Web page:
Jan Frans van Dael (Antwerp 1764-1840 Paris), ‘Fritillaria imperialis, roses, tulips, morning glory, an anemone, auriculas, irises and a passion flower in a stone vase on a ledge of red marble, with poppies and butterflies’, signed and dated ‘Van dael / l’an 3ème‘ (lower left), oil on canvas, 29 1/8 x 23¾ in. (74 x 60.5 cm.). Estimate $150,000 – $200,000. Photo Christie’s Image Ltd 2015
Provenance: Baron Eugène Fould-Springer (d.1929), Palais Abbatial de Royaumont, Asnières-sur-Oise, France, and by descent; sale, Christie’s, Paris, 19 September 2011, lot 48 (€109,000), where acquired by the present owner.
Notes: Jan Frans van Dael was one of the leading still-life painters of the late 18th and early 19th centuries. After training as an architectural draftsman at the Antwerp Academy, he relocated in 1786 to Paris, where he shifted his focus to painting. He quickly won several important commissions, including contributions to the decorative programs at the châteaux of St. Cloud, Bellevue and Chantilly. He frequently exhibited at the Paris Salon from 1793-1833, to great acclaim. Beginning in 1796, he resided in the artists’ accommodations at the Louvre, where he encountered many leading still life painters such as Pierre Joseph Redouté and Gerard van Spaendonck, with whom he trained.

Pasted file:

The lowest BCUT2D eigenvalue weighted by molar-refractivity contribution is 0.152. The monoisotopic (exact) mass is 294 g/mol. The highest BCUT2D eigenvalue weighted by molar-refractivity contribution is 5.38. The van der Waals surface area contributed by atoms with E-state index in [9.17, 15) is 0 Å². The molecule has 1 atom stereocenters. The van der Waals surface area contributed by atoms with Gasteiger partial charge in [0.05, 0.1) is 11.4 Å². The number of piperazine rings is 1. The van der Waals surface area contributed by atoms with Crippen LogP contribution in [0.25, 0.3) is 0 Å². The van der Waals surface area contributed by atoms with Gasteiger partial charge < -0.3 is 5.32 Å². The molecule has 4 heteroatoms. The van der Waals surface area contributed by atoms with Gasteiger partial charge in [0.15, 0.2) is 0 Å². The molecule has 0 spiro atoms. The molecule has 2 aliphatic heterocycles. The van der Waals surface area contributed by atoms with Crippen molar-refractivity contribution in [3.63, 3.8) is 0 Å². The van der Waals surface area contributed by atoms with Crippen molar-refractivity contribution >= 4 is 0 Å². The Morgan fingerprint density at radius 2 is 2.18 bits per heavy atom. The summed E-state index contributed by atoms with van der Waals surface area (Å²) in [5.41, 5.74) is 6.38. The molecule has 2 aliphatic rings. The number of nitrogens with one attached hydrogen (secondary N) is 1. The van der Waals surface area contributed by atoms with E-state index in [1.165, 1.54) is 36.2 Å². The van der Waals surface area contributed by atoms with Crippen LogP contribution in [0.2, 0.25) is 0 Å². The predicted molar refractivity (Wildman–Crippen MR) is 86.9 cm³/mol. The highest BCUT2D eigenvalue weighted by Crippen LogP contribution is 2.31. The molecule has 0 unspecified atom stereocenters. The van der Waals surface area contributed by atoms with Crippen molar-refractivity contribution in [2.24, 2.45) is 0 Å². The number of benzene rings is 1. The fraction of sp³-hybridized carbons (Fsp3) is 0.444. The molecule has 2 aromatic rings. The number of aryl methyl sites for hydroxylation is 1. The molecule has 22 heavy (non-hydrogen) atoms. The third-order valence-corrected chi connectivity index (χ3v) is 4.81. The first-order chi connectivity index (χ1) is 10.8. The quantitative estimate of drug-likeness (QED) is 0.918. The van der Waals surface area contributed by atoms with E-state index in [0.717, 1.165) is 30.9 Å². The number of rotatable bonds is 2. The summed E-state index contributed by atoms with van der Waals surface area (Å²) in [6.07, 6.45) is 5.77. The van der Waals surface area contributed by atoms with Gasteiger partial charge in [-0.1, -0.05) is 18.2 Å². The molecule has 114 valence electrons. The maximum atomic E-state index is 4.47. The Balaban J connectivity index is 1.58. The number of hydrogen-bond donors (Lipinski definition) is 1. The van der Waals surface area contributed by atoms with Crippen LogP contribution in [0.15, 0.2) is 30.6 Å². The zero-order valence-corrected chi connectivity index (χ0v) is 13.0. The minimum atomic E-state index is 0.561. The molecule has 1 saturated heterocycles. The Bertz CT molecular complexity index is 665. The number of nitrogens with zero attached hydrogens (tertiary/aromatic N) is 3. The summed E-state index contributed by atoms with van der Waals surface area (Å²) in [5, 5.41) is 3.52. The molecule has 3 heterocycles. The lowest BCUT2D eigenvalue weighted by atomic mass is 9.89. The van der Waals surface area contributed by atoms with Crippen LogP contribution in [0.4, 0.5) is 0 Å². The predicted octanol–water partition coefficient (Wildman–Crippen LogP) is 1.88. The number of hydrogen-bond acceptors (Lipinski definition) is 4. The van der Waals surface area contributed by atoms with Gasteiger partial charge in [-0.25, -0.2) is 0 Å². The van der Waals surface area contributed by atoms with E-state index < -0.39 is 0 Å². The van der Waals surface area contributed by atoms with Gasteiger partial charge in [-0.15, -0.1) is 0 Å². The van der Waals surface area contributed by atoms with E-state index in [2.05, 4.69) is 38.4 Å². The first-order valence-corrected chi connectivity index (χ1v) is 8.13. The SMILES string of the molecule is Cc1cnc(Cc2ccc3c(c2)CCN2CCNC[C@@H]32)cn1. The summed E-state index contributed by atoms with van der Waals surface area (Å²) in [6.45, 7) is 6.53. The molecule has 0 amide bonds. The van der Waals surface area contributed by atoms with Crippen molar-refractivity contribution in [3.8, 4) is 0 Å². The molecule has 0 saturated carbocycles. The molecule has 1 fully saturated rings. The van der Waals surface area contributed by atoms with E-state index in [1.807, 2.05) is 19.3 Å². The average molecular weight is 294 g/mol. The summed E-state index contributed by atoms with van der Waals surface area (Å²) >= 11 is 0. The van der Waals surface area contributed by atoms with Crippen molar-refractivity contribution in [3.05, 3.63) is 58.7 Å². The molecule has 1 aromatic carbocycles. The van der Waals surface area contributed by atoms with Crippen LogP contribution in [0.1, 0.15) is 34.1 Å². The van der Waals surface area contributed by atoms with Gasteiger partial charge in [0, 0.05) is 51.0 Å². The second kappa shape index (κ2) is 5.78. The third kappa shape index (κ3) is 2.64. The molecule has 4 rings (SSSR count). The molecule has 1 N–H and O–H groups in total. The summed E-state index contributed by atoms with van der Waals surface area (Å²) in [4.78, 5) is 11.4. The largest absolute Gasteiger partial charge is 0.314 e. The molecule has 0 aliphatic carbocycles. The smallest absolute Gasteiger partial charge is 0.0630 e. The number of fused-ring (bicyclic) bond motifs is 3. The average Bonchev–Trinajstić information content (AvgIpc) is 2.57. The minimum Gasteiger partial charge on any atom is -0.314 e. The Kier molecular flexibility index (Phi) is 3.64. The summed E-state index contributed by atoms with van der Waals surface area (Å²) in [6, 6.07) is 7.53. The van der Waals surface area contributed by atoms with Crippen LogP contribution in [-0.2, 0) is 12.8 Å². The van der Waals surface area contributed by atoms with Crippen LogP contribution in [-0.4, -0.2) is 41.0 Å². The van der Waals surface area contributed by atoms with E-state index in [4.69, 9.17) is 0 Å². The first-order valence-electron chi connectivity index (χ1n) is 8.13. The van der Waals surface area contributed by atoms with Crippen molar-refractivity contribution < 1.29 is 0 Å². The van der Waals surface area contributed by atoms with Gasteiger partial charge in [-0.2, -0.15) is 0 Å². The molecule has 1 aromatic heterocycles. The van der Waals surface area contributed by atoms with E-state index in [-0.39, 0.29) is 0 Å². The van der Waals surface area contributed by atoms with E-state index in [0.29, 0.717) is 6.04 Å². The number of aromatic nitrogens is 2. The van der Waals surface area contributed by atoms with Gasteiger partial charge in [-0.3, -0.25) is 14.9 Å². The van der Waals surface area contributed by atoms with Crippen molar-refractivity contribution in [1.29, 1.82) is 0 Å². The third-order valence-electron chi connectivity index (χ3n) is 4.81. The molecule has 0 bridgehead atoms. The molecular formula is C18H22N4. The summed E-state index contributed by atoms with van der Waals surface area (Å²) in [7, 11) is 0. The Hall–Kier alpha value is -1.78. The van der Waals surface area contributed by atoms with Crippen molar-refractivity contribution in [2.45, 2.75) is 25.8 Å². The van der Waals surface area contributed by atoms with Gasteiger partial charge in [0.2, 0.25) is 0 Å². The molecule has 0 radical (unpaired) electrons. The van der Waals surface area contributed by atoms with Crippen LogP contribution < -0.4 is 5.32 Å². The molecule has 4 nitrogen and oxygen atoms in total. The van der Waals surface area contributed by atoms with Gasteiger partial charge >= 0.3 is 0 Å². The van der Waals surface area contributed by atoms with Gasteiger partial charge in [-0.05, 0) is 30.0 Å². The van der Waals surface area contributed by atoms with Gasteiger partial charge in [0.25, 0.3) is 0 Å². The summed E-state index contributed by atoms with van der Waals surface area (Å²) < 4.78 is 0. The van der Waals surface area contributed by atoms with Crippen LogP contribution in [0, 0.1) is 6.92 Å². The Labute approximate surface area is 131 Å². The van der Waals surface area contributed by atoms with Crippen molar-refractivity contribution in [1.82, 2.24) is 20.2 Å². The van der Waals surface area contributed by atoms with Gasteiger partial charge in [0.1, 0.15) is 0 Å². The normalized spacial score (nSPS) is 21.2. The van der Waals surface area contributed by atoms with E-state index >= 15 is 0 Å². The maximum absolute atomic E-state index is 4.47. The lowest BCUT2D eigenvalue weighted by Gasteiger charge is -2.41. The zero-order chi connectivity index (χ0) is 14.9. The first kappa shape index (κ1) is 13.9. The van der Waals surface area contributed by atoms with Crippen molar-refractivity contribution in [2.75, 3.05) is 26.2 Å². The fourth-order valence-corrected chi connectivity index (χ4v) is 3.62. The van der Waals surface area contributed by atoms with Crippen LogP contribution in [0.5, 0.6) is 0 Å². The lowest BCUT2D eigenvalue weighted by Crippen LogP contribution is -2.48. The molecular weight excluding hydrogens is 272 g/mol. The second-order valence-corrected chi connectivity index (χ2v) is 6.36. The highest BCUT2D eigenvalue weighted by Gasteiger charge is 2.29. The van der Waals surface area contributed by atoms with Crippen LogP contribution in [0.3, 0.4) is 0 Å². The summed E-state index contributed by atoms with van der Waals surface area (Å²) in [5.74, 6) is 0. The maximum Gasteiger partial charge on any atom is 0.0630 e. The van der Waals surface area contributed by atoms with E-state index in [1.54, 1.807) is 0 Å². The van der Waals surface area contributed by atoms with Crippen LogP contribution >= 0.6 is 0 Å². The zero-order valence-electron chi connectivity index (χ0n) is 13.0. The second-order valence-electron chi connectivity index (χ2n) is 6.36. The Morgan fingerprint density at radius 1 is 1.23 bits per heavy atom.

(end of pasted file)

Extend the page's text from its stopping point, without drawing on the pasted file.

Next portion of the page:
This elegant still life demonstrates Van Dael’s consummate skill in rendering the different textures of his flowers, from the waxy surface of the variegated tulip, to the delicate petals of the peonies. The entire composition is bathed in a soft, even light, allowing his meticulous treatment of every detail to be enjoyed to its fullest. Fred Meijer of the RKD in The Hague has examined the painting in person, and dates it to the artist’s early period, from 1794/95, in which the painter tended to incorporate darker backgrounds into his still lifes. Van Dael’s inclusion of the poppy plant that seems to grow into the lower right corner, as Meijer notes, appears to be a completely unique compositional device, and it is no wonder that this highly individual approach makes such a lavish impression on today’s viewer, just as it did in the artist’s own lifetime.
Christie’s. OLD MASTER PAINTINGS PART I, 28 January 2015,New York, Rockefeller Plaza